Of course, some have already tried to apply spin to the Holy Father's remarks to try to claim him for their own ideology—ironic, considering his strongest words here are against such ideological attempts. Notably, Human Rights Campaign has tried to assert that Pope Francis's remarks reflect the family can be an "evolving" institution. But I'm sure you'd agree that this is a grossly far-fetched reading of the words above!
Another great talk was given by Pastor Rick Warren, who had some truly inspiring lines which stand alone wonderfully as bits of wisdom that invite reflection:
Continually point out the benefits of marriage. [...] When a culture claims, and in Western culture we claim this, to care about children, we must point out that children who grow up with both a mother and a father grow up healthier, happier, and stronger. [...] Do you really care about kids? Then promote marriage.
The only way to always be relevant is to be eternal. Anything that is "in style" is going out of style, by its very nature. Styles go out of style. So you should never try to be stylis. No revolution lasts — including the sexual revolution... and every lie eventually crumbles under its own deception.
The dustbins of history are stuffed with the conventional wisdom of cultures that proved false, and truth is not decided by a popularity contest.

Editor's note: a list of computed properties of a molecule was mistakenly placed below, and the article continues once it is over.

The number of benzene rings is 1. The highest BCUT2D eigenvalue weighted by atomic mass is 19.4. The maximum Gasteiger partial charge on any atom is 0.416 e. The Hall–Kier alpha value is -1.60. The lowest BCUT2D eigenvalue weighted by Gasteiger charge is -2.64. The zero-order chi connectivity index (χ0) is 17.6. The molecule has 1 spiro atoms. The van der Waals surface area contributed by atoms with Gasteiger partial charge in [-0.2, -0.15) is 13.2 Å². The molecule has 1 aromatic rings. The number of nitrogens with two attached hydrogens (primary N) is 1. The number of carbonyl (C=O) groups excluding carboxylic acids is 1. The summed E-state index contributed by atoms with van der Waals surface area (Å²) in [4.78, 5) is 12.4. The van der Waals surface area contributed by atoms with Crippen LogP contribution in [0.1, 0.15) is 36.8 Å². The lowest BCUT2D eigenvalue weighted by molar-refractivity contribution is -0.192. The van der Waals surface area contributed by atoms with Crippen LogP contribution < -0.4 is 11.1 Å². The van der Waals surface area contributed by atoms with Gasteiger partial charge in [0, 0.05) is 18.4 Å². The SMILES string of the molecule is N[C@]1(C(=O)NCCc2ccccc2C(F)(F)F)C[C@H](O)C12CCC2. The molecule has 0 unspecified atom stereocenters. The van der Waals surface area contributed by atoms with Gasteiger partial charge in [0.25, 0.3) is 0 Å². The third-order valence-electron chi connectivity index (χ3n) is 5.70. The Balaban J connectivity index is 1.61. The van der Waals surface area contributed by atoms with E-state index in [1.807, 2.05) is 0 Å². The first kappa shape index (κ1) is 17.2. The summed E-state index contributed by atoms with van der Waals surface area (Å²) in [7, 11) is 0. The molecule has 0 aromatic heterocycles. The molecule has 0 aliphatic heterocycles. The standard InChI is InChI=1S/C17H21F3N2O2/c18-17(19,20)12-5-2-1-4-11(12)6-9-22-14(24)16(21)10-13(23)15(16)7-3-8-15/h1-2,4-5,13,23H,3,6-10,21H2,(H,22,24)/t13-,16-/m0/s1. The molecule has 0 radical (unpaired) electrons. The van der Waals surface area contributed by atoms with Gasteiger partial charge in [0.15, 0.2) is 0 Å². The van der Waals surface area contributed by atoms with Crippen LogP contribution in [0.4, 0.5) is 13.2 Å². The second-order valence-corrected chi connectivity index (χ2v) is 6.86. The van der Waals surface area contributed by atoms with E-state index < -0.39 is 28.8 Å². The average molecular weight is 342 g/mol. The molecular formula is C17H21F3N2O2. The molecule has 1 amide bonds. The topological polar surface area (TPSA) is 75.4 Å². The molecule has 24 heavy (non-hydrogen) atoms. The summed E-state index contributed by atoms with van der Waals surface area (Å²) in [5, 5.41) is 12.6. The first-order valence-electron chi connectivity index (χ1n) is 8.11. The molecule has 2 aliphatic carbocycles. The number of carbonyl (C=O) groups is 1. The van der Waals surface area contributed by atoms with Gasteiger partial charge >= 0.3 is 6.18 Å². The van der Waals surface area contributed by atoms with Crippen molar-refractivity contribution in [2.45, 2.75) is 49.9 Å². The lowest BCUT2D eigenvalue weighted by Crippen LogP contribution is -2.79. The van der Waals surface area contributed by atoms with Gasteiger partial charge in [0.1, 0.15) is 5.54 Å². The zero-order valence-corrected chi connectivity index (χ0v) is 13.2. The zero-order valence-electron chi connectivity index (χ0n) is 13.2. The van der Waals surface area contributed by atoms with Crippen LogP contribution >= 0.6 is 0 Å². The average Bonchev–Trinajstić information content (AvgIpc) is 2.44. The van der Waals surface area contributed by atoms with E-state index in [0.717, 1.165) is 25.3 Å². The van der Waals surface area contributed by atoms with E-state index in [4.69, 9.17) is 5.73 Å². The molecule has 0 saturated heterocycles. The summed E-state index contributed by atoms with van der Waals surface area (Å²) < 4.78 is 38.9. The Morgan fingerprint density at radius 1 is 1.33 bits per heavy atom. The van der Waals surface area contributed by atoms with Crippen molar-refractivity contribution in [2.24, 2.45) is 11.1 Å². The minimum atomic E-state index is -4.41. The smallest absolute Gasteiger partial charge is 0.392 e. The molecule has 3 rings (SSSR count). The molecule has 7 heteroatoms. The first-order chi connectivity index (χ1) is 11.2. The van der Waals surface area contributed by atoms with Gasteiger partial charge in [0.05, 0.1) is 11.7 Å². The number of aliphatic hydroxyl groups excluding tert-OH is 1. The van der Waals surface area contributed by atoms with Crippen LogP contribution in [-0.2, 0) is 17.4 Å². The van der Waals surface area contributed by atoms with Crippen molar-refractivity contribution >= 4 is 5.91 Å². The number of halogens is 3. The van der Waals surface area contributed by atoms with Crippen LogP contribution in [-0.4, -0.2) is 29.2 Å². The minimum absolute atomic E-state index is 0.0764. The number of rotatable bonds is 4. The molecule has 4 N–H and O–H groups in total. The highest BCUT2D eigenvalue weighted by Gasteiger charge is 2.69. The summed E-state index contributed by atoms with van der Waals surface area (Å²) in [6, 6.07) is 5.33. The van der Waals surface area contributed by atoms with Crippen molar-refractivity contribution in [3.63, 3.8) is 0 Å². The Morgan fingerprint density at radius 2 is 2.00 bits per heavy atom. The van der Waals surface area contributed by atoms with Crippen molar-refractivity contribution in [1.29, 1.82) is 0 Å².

The debate over the definition of life, sex, and marriage is in reality a question of leadership: and the question is, "Who's going to lead? Will the church follow the crowd, or will the church lead the crowd?
Marriage can only be between a man and a woman. [...] We cannot cave on this issue. [...] I want to encourage you to never give up, and to never give in... It is a total myth that we must compromise and give up on Biblical truth and marriage in order to evangelize.
I hope you'll watch Pastor Warren's whole speech, and that you find it as uplifting as I did.
I'll leave you with one last recommendation for further reading: an interview with NOM co-founder and Chairman emeritus Professor Robert P. George. In the interview, Prof. George talks about his own remarks at the Colloquium, and I think one statement in particular sums up how we all left the event feeling:
We have to resolve that we will stand for marriage and fight for however long it takes—it might be 20 years, it might be 50 years, it might be 100 years—to rebuild the marriage culture and to restore in law, where it has been displaced, a sound understanding of marriage.
As a result of this, we will draw ridicule. We will bring scorn upon ourselves, because powerful people in institutions reject our understanding of marriage. They reject what everyone understood marriage to be until yesterday. And they claim that anyone who disagrees with them is a bigot, or a hater, or is motivated by irrational animus, or archaic religious beliefs. Yet we must suffer that, be willing to suffer that opprobrium, perhaps discrimination, perhaps the loss of friends, perhaps even conflict within the family, for the sake of rebuilding marriage, because so much for people depends on it, and especially for the poor.
As Pastor Warren said, "We can never cave on this issue!" With a renewed sense of why we fight, I'd like to say God bless you and thank you for your continued support of NOM and for your steadfast witness to the good and beautiful truth of marriage!
Brian S. Brown
National Organization for Marriage